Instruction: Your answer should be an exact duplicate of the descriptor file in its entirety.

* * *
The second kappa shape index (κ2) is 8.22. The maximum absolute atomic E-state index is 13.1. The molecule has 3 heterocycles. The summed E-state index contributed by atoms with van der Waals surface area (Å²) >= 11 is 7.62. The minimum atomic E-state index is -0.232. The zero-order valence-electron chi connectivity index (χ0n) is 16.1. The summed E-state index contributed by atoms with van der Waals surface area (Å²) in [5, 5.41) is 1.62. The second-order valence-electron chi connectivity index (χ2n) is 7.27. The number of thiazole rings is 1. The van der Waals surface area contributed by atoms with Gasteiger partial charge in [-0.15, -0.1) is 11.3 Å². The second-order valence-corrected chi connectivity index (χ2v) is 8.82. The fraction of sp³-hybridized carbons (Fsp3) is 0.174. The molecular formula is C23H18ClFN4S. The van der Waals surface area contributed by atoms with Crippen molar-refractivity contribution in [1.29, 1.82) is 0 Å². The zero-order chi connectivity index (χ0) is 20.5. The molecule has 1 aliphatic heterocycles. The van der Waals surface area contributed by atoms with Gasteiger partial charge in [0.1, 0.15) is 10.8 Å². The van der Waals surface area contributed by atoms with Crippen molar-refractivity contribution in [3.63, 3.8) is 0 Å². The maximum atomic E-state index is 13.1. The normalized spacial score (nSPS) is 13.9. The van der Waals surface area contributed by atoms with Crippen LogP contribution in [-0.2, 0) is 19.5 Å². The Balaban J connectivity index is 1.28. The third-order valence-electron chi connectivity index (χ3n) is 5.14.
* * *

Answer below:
The second kappa shape index (κ2) is 8.22. The maximum absolute atomic E-state index is 13.1. The molecule has 3 heterocycles. The summed E-state index contributed by atoms with van der Waals surface area (Å²) >= 11 is 7.62. The minimum atomic E-state index is -0.232. The zero-order valence-electron chi connectivity index (χ0n) is 16.1. The summed E-state index contributed by atoms with van der Waals surface area (Å²) in [5, 5.41) is 1.62. The second-order valence-electron chi connectivity index (χ2n) is 7.27. The number of thiazole rings is 1. The van der Waals surface area contributed by atoms with Gasteiger partial charge in [-0.15, -0.1) is 11.3 Å². The second-order valence-corrected chi connectivity index (χ2v) is 8.82. The fraction of sp³-hybridized carbons (Fsp3) is 0.174. The molecular formula is C23H18ClFN4S. The van der Waals surface area contributed by atoms with Crippen molar-refractivity contribution in [1.29, 1.82) is 0 Å². The zero-order chi connectivity index (χ0) is 20.5. The molecule has 1 aliphatic heterocycles. The van der Waals surface area contributed by atoms with Gasteiger partial charge in [0.1, 0.15) is 10.8 Å². The van der Waals surface area contributed by atoms with Crippen molar-refractivity contribution in [3.63, 3.8) is 0 Å². The maximum atomic E-state index is 13.1. The normalized spacial score (nSPS) is 13.9. The van der Waals surface area contributed by atoms with Crippen LogP contribution in [-0.2, 0) is 19.5 Å². The Balaban J connectivity index is 1.28. The third-order valence-electron chi connectivity index (χ3n) is 5.14.